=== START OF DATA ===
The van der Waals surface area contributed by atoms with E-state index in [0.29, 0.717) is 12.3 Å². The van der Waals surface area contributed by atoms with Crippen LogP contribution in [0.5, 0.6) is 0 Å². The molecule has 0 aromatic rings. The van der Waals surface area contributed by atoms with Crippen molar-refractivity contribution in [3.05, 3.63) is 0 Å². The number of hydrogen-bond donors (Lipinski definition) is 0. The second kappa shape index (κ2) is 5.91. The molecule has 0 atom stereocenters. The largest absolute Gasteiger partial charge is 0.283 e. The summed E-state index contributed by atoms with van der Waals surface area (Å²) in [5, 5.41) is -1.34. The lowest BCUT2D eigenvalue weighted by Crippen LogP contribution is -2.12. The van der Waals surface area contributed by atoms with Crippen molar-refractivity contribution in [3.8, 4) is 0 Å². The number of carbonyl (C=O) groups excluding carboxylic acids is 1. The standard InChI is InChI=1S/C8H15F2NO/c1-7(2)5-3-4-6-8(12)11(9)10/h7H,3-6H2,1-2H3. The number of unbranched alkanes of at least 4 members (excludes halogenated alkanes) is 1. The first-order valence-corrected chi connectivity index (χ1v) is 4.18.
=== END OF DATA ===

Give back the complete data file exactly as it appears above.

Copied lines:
The van der Waals surface area contributed by atoms with E-state index in [0.29, 0.717) is 12.3 Å². The van der Waals surface area contributed by atoms with Crippen LogP contribution in [0.5, 0.6) is 0 Å². The molecule has 0 aromatic rings. The van der Waals surface area contributed by atoms with Crippen molar-refractivity contribution in [3.05, 3.63) is 0 Å². The number of hydrogen-bond donors (Lipinski definition) is 0. The second kappa shape index (κ2) is 5.91. The molecule has 0 atom stereocenters. The largest absolute Gasteiger partial charge is 0.283 e. The summed E-state index contributed by atoms with van der Waals surface area (Å²) in [5, 5.41) is -1.34. The lowest BCUT2D eigenvalue weighted by Crippen LogP contribution is -2.12. The van der Waals surface area contributed by atoms with Crippen molar-refractivity contribution in [3.8, 4) is 0 Å². The number of carbonyl (C=O) groups excluding carboxylic acids is 1. The standard InChI is InChI=1S/C8H15F2NO/c1-7(2)5-3-4-6-8(12)11(9)10/h7H,3-6H2,1-2H3. The number of unbranched alkanes of at least 4 members (excludes halogenated alkanes) is 1. The first-order valence-corrected chi connectivity index (χ1v) is 4.18.